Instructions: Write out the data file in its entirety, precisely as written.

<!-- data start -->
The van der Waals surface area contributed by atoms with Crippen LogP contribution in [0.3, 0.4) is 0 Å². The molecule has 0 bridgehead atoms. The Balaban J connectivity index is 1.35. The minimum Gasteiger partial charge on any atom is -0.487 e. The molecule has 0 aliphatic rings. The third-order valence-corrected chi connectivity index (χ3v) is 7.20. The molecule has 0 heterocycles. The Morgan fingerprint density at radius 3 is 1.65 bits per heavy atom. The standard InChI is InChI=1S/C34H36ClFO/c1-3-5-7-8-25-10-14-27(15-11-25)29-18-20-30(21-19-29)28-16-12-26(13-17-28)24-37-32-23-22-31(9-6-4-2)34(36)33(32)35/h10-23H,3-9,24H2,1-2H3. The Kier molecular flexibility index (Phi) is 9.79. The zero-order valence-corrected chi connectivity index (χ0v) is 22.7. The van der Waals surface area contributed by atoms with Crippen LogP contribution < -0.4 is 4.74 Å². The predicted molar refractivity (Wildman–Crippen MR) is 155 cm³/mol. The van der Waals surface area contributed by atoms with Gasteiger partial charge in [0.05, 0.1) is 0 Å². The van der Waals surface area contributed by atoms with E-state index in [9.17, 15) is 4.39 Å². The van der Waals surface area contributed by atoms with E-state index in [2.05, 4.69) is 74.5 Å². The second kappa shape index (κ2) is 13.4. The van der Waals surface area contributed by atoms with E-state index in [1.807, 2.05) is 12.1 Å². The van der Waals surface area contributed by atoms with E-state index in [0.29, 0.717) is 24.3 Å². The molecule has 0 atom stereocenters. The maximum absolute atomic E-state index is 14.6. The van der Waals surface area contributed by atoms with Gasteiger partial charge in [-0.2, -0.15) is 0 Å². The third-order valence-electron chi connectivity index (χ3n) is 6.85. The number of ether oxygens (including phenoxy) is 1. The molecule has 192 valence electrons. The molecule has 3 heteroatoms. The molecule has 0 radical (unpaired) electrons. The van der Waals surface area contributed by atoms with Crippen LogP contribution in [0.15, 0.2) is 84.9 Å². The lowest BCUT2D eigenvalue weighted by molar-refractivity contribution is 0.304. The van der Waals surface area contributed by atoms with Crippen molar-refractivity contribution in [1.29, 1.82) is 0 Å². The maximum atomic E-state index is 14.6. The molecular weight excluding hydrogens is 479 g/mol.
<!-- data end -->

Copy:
The van der Waals surface area contributed by atoms with Crippen LogP contribution in [0.3, 0.4) is 0 Å². The molecule has 0 bridgehead atoms. The Balaban J connectivity index is 1.35. The minimum Gasteiger partial charge on any atom is -0.487 e. The molecule has 0 aliphatic rings. The third-order valence-corrected chi connectivity index (χ3v) is 7.20. The molecule has 0 heterocycles. The Morgan fingerprint density at radius 3 is 1.65 bits per heavy atom. The standard InChI is InChI=1S/C34H36ClFO/c1-3-5-7-8-25-10-14-27(15-11-25)29-18-20-30(21-19-29)28-16-12-26(13-17-28)24-37-32-23-22-31(9-6-4-2)34(36)33(32)35/h10-23H,3-9,24H2,1-2H3. The Kier molecular flexibility index (Phi) is 9.79. The zero-order valence-corrected chi connectivity index (χ0v) is 22.7. The van der Waals surface area contributed by atoms with Crippen LogP contribution < -0.4 is 4.74 Å². The predicted molar refractivity (Wildman–Crippen MR) is 155 cm³/mol. The van der Waals surface area contributed by atoms with Gasteiger partial charge in [0.05, 0.1) is 0 Å². The van der Waals surface area contributed by atoms with E-state index in [9.17, 15) is 4.39 Å². The van der Waals surface area contributed by atoms with E-state index in [2.05, 4.69) is 74.5 Å². The second kappa shape index (κ2) is 13.4. The van der Waals surface area contributed by atoms with E-state index in [1.807, 2.05) is 12.1 Å². The van der Waals surface area contributed by atoms with E-state index in [0.29, 0.717) is 24.3 Å². The molecule has 0 atom stereocenters. The maximum absolute atomic E-state index is 14.6. The van der Waals surface area contributed by atoms with Gasteiger partial charge in [-0.2, -0.15) is 0 Å². The third-order valence-electron chi connectivity index (χ3n) is 6.85. The number of ether oxygens (including phenoxy) is 1. The molecule has 192 valence electrons. The molecule has 3 heteroatoms. The molecule has 0 radical (unpaired) electrons. The van der Waals surface area contributed by atoms with Crippen LogP contribution in [0.15, 0.2) is 84.9 Å². The lowest BCUT2D eigenvalue weighted by molar-refractivity contribution is 0.304. The van der Waals surface area contributed by atoms with Crippen molar-refractivity contribution in [1.29, 1.82) is 0 Å². The maximum atomic E-state index is 14.6. The molecular weight excluding hydrogens is 479 g/mol.